St. Anthony Church in Cody, Wyoming has been informed by Yellowstone National Park officials that for the first time in 60 years priests cannot stay overnight in the park, but they can still hold weekend services for visitors.
Prior to the notice, priests have stayed overnight in an RV trailer to make hosting public church services more convenient for the traveling priests but there is no more room for them.
Rev. Charles Heston share with Cowboy State Daily, “For 60 years we have been parking there. A priest goes there, stays there in Old Faithful. We explain everything, and all [the park] says is, ‘This is the way now, this is the way now.’”
Overall, the church has been providing services since 1922 in Yellowstone National Park in some capacity. Previous to this year, St. Anthony clergy would stay in Yellowstone National Park on Saturday nights after an afternoon Saturday service. They would provide three different services on Sundays in the park, making it the most convenient way to offer services to park visitors. Heston said that the clergy members would stay in an RV parked outside of Old Faithful.
During the pandemic in 2020, Yellowstone had to cut off the services due to COVID-19 concerns. Since the summers since, the church was given a similar reason. Yellowstone Park officials have let St. Anthony Church know that the overnight ban stays permanent because there is not enough space for the church’s staff to stay in their RV.
Heston said, “They keep saying, ‘This is the way now, this is the way now.’ What can we do?”
Heston voiced that the park’s decision has been particularly frustrating because the parking lot where the church parks their RV at stayed relatively empty last summer.
Yellowstone spokesperson, Morgan Warthin said that employee housing has become a concern for the park. This issue has been a longstanding problem for them that has been amplified by housing and rental prices in gateway communities that surround Yellowstone National Park.
“We cannot, and are not able to give an RV site or employee housing to that group or to any group, really, that requests through a special use permit,” shared Warthin. “We just do not have the capacity in housing or RV sites to accommodate those needs.”
Since 2000, Yellowstone National Park visitation has increased by 45%, which has created a high demand on the park to have more staff to manage park operations. Warthin also said that the park is researching potential areas for new lodging, which would only be developed in already existing areas. Recently, the park converted 3 eight-plex utility/storage areas into one-bedroom apartments. They are also investigating housing lease options in the gateway communities of Gardiner and West Yellowstone, Montana.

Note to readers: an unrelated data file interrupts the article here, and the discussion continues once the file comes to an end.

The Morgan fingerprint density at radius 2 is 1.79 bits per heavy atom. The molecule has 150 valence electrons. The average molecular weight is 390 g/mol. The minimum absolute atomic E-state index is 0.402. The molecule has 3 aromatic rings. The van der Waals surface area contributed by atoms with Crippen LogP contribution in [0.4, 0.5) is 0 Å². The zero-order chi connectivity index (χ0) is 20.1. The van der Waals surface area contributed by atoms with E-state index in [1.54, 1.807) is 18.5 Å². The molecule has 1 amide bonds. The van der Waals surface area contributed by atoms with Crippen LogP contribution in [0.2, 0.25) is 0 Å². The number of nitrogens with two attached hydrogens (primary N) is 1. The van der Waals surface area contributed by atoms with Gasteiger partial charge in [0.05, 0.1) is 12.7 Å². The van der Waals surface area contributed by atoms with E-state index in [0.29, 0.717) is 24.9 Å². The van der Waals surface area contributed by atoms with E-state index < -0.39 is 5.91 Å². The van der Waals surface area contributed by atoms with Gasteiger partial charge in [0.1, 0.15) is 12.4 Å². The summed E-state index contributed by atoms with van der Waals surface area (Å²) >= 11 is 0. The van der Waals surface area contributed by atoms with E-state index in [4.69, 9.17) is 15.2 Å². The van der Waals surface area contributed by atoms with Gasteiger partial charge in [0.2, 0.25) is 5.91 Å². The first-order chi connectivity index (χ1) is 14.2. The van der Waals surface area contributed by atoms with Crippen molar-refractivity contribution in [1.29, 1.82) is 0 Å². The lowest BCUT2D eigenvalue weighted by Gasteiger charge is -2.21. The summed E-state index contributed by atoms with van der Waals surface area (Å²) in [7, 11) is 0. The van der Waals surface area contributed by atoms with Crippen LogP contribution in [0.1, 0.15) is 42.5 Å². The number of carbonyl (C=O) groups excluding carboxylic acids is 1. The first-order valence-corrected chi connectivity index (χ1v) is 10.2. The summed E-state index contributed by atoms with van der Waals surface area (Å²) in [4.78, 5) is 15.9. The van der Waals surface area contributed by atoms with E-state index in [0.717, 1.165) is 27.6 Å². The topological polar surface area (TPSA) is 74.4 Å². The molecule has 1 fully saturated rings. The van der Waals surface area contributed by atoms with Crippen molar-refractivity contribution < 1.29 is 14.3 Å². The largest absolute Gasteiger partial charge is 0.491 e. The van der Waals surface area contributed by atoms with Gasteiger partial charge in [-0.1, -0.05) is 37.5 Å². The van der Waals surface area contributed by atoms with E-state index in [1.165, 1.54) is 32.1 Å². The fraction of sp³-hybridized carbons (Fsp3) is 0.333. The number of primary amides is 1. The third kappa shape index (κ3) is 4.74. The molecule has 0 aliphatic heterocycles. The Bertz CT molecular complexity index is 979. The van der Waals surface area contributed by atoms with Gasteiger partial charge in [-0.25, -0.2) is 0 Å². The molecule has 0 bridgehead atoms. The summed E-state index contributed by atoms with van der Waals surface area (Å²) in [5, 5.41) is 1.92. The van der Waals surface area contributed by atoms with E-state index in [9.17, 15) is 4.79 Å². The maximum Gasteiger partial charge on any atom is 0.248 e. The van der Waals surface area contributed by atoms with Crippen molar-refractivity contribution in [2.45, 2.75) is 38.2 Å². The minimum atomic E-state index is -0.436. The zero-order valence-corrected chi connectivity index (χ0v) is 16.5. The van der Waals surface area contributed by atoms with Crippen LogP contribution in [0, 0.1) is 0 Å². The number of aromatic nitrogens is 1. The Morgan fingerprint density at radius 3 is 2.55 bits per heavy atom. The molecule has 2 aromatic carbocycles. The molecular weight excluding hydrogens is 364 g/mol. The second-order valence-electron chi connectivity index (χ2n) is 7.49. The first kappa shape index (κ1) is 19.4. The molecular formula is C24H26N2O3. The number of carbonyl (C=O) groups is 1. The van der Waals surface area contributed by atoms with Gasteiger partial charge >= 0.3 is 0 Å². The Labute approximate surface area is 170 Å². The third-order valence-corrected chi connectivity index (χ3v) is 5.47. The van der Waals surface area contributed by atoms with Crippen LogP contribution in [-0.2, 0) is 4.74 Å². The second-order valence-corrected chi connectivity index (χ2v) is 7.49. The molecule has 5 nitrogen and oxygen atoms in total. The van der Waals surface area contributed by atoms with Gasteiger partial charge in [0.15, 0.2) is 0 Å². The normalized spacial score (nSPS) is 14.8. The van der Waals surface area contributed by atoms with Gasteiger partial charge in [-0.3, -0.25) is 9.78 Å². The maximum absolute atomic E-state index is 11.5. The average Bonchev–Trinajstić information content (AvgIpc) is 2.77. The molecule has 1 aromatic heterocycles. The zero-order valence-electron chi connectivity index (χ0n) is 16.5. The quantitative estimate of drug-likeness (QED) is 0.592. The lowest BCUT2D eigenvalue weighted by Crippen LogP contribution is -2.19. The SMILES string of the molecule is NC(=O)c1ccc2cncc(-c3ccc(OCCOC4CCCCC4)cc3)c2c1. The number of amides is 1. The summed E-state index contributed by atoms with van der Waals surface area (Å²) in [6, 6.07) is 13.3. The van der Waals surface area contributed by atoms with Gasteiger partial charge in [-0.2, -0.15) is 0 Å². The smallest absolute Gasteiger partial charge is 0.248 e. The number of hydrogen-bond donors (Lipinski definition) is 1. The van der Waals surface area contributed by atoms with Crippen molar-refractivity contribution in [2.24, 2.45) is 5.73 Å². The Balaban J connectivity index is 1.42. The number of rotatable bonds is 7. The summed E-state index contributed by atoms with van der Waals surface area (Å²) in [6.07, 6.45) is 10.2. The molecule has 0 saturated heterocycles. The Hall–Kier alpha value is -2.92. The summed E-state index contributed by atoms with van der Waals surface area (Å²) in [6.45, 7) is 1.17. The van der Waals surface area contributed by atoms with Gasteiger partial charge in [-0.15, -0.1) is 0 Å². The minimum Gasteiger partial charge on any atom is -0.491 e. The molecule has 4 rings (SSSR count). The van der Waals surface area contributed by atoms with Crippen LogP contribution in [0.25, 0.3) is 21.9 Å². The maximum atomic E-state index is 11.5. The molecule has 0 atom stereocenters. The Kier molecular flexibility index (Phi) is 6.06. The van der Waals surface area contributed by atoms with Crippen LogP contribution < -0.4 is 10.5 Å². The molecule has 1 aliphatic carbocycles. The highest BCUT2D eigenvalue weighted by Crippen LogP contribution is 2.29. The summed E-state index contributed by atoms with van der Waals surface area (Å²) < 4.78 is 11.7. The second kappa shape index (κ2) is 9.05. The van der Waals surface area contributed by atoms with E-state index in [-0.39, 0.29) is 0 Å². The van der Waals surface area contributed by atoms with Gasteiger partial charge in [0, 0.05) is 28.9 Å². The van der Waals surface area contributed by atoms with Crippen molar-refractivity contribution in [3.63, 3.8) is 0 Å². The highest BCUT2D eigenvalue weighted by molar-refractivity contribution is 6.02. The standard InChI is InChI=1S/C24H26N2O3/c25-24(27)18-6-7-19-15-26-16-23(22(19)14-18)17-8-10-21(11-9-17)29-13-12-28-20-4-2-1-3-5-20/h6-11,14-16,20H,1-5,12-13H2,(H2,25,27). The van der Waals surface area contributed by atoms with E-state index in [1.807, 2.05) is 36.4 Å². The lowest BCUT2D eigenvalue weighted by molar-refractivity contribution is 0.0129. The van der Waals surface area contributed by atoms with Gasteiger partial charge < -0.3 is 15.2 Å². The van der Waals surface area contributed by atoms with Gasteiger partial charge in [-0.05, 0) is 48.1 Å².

According to Warthin, employee RV spots are considered part of the employee housing options and with a lack of parking availability in the area of Old Faithful, the park has to prevent the church from keeping an RV in a lot.
Yellowstone’s Visitor Resource and Protection Division was the ultimate decision maker on the RV ruling, which which grants or denies permits for special use for various activities inside the park. Due to the decision, Heston said the clergy and him must now make an extra 200-mile round trip from Cody to the park offer park visitors church services. Despite this added strain, the church is determined to carry on the legacy of church services in Yellowstone National Park.
“We come back to Cody [on Saturday] and then again [come back] on Sunday morning, and then again driving out,” said Heston.
St. Anthony’s three priests are planning on taking turns to Yellowstone every weekend to hold services.
With twelve locations in Yellowstone National Park, people or groups can exercise their First Amendment rights to demonstrations in the park. The park is also continuing to approve various special use permits for the church and other groups.
Heston shared with Cowboy State Daily, “It’s [because of] our country’s religious freedom that we say Mass.” Since 1910, St. Anthony has been providing services for Catholics in the Big Horn Basin with Holy Mass at Yellowstone’s Fishing Bridge on Saturdays, and offers services on Sunday mornings at Old Faithful and Lake Lodge, and the outdoor amphitheater at Bridge Bay on Sunday afternoons. Occasionally they offer Saturday evening services at the Canyon Amphitheatre, within a mile of Yellowstone’s Grand Canyon with services sometimes drawing a crowd as many as 50 people.
Back to Top